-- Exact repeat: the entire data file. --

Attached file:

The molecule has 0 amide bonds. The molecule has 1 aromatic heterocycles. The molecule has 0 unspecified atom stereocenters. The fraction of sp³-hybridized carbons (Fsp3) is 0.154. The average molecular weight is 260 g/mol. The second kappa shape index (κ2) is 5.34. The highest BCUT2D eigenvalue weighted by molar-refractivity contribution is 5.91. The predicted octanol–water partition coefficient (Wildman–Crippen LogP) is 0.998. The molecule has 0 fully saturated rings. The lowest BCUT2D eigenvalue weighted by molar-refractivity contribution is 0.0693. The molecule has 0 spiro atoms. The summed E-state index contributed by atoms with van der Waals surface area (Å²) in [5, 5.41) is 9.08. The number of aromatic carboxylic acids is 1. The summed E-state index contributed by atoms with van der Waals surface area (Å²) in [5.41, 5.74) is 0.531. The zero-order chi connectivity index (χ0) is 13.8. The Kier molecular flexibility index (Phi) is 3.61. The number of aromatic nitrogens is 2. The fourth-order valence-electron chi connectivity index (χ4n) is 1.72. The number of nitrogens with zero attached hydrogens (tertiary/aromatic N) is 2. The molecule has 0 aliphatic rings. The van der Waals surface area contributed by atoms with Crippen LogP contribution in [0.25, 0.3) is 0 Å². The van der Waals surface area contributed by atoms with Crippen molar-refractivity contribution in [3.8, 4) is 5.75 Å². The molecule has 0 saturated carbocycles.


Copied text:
The molecule has 0 amide bonds. The molecule has 1 aromatic heterocycles. The molecule has 0 unspecified atom stereocenters. The fraction of sp³-hybridized carbons (Fsp3) is 0.154. The average molecular weight is 260 g/mol. The second kappa shape index (κ2) is 5.34. The highest BCUT2D eigenvalue weighted by molar-refractivity contribution is 5.91. The predicted octanol–water partition coefficient (Wildman–Crippen LogP) is 0.998. The molecule has 0 fully saturated rings. The lowest BCUT2D eigenvalue weighted by molar-refractivity contribution is 0.0693. The molecule has 0 spiro atoms. The summed E-state index contributed by atoms with van der Waals surface area (Å²) in [5, 5.41) is 9.08. The number of aromatic carboxylic acids is 1. The summed E-state index contributed by atoms with van der Waals surface area (Å²) in [5.41, 5.74) is 0.531. The zero-order chi connectivity index (χ0) is 13.8. The Kier molecular flexibility index (Phi) is 3.61. The number of aromatic nitrogens is 2. The fourth-order valence-electron chi connectivity index (χ4n) is 1.72. The number of nitrogens with zero attached hydrogens (tertiary/aromatic N) is 2. The molecule has 0 aliphatic rings. The van der Waals surface area contributed by atoms with Crippen LogP contribution in [0.25, 0.3) is 0 Å². The van der Waals surface area contributed by atoms with Crippen molar-refractivity contribution in [3.8, 4) is 5.75 Å². The molecule has 0 saturated carbocycles.